First off, here's a bit of background on the pre-BlogHer controversy: just days before last week's conference, BlogHer decided to revoke the passes of some people who were organizing branded events for companies that were not official BlogHer sponsors. Elisa Camahort, one of the BlogHer founders, explains the decision here. Cecily provides a summary and background in her Babble column.
Maria Bailey, a woman known for connecting bloggers and brands (hello, Disney Cruise!), also has a reputation for pushing boundaries to suit her needs. Does this make her unethical? Or a strategic thinker, exploiting situations to build her business? Feel free to make your own decision and make it carefully because she sets bloggers up with some pretty sweet deals.
Personally, I'm (mostly) beyond swag and I've swapped promoting stuff for promoting ideas and knowledge. In fact, the swag sitting around my office right now consists of a kick-ass soldering kit from Make, a bunch of decorating goodies from Wilton (an official BlogHer sponsor) and a bunch of science-themed picture books.
I went to BlogHer 2013, my fifth such conference, largely because it was local and I'd get to visit with friends I only see once every year or two. On a business level, the brands there weren't a fit for me, though some were personally. I picked up a few goodies at the expo and I may have snagged an extra Kozy Shack coupon (yum!), but my approach to the expo was fairly subdued.
However it pains me to say it, the fact is that for some attendees BlogHer is all about the swag.
I've been there. Indeed, I still remember the thrill of being offered my first book for review. A book. For free! (Honestly, I still have a hard time turning down book offers even though my time is more valuable now than it was then and it takes time to write reviews, even a quick ones for picture books.) A book turned into a loaner car, turned into exotic brand trips and more.
I remember the delight of walking into a swag suite at my first or second BlogHer, amazed at all the great stuff that was there for the taking (and ahem, ideally, blog reviewing). Maybe it takes time and maturity for some bloggers (including me) to realize that BlogHer is not about the stuff.
It also takes education for attendees to realize these "bonus" swag suites are not related to the official conference and, indeed, undermine it in many ways.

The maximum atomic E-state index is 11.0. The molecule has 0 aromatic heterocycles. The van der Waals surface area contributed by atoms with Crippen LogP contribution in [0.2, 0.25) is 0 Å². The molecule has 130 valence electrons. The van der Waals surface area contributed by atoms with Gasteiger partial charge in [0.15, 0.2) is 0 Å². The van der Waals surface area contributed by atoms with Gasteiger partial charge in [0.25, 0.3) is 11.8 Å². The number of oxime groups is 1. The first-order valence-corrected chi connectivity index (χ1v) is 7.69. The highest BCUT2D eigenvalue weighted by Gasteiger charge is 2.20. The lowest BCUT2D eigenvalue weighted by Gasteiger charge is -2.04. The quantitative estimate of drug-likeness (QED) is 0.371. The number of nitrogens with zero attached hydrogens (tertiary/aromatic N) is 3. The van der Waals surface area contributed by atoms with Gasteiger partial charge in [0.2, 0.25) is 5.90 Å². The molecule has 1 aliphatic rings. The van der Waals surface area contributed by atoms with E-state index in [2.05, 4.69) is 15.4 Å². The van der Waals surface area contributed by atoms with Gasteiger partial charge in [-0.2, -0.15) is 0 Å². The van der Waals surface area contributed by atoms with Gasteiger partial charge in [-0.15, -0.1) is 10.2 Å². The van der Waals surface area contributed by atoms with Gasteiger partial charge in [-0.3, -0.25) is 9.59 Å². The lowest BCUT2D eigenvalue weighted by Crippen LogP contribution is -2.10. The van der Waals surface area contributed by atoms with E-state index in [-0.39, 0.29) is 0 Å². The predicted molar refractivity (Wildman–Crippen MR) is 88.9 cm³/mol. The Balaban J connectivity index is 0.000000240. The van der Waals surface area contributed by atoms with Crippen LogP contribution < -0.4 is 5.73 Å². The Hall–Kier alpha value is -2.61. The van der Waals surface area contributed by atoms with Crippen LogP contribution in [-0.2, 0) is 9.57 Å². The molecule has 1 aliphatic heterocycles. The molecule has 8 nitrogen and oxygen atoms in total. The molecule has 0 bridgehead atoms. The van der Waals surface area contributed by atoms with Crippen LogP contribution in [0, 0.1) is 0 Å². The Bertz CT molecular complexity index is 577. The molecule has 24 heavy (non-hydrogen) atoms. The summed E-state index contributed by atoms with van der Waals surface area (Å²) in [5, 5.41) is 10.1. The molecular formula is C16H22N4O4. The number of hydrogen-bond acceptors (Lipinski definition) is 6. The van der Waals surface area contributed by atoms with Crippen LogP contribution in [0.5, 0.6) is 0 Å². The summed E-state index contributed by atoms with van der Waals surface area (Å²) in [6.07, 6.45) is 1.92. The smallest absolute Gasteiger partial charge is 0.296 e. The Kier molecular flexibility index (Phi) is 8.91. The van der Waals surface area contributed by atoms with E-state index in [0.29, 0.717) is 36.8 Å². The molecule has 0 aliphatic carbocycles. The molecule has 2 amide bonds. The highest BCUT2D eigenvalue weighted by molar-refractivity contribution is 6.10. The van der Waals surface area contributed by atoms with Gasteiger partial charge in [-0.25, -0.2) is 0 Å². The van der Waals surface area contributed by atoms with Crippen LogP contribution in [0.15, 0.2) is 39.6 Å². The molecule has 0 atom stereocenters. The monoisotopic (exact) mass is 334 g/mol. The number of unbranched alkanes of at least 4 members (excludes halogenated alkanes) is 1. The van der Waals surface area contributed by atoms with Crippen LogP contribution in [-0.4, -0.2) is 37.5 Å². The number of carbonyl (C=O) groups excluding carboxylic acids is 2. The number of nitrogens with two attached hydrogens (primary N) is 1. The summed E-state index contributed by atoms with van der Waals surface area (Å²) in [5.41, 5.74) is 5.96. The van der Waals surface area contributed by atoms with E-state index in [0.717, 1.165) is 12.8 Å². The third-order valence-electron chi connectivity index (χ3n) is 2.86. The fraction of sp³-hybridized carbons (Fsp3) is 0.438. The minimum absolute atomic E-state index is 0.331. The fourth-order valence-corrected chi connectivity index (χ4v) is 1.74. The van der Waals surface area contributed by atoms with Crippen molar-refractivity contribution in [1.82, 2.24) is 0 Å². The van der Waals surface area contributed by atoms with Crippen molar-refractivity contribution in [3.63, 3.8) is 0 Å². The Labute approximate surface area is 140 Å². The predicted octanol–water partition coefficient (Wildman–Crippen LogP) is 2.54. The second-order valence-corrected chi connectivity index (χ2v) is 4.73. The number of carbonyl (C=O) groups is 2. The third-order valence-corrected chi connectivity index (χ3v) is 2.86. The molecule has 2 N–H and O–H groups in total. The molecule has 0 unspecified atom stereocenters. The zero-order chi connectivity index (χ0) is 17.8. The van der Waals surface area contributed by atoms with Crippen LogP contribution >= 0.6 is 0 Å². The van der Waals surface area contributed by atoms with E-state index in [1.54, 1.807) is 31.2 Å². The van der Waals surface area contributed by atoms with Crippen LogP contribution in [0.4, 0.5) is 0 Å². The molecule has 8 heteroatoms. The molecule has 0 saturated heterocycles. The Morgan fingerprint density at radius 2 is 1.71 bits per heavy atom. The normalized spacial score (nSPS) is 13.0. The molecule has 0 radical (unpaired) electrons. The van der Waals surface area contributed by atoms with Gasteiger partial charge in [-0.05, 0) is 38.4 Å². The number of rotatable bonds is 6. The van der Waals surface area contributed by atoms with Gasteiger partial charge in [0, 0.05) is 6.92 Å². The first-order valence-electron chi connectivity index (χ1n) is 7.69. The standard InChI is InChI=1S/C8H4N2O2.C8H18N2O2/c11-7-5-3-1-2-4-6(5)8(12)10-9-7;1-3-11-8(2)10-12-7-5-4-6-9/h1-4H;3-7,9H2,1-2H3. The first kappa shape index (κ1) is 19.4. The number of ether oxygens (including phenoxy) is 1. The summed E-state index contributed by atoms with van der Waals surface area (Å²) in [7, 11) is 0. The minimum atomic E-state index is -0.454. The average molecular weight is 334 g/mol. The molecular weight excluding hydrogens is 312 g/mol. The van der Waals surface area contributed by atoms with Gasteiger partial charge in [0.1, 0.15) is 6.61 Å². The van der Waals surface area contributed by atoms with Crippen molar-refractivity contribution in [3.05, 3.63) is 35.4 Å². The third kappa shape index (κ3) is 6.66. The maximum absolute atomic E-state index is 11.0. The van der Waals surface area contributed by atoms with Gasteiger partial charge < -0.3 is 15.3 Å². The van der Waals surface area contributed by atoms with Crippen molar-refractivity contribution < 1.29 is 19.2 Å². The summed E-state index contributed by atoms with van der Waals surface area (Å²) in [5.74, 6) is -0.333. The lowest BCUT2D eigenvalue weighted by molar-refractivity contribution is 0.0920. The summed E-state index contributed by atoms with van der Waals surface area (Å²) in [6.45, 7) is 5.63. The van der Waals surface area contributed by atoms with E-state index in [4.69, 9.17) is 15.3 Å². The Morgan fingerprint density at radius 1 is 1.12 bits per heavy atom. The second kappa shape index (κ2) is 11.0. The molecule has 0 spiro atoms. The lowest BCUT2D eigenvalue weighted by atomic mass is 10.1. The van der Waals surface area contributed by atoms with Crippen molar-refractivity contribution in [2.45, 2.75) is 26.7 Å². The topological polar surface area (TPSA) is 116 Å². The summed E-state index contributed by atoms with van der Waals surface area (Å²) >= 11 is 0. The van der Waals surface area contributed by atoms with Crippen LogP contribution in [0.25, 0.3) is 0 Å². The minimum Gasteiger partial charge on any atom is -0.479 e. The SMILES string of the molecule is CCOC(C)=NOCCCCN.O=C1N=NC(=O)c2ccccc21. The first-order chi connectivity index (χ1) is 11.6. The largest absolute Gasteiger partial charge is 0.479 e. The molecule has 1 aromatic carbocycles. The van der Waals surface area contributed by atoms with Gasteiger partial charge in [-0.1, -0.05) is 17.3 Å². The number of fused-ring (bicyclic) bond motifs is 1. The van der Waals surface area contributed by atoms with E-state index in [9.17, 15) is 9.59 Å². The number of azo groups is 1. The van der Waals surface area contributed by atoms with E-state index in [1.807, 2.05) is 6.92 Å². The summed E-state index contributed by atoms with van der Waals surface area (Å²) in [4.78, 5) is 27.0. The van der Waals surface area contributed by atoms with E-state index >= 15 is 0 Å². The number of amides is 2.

It's been years since I worked with a brand that sponsored BlogHer and even back then it came at a premium price. Those with little regard for the BlogHer conference or who think they can cleverly bend the rules can easily save their clients
a little cash thousands of dollars by hosting an indie event rather than sponsoring the actual conference. BlogHer needs to look at their current model and figure out how to close this gap.
Far as I can tell, at least some of these outboarded parties are less about exclusivity, great food or an appealing venue than they are about receiving loads. of. swag.
Maria Bailey, whose pass was revoked for hosting outboard events, has graciously offered to brainstorm solutions. She writes:
I feel so strongly about preserving and growing our community that I’m willing to fly to New York at my own expense and sit down with the BlogHer team to brainstorm.That's a start, however, this offer comes at the end of a longish post that reads as a big F*ck You to BlogHer. She writes for several paragraphs about what an unexpected and truly wonderful blessing it was to have her BlogHer pass revoked- how it opened up doors, led to invitations, conversations and new relationships.
She ends her post talking about the importance of buildinga community that connects and empowers women financially after making a case for how great it is to enjoy the spoils of the BlogHer conference without actually needing to buy a pass. I find that attitude from a leader in the social media mom community a bit...disappointing.
Also, I can't help but wonder if she'd feel the same way about her own conference, which is admittedly much smaller than BlogHer.
I have much admiration for Lisa, Jory and Elisa. I appreciate what they built from the ground up and I sympathize with the struggles to grow and evolve the community while staying relevant to old and new members alike. It's a difficult balancing act. The community is now so large, it might be an impossible one. But Maria is clearly clever and has a lot of insights. I hope they take Maria up on her offer or send reps from their team to do so.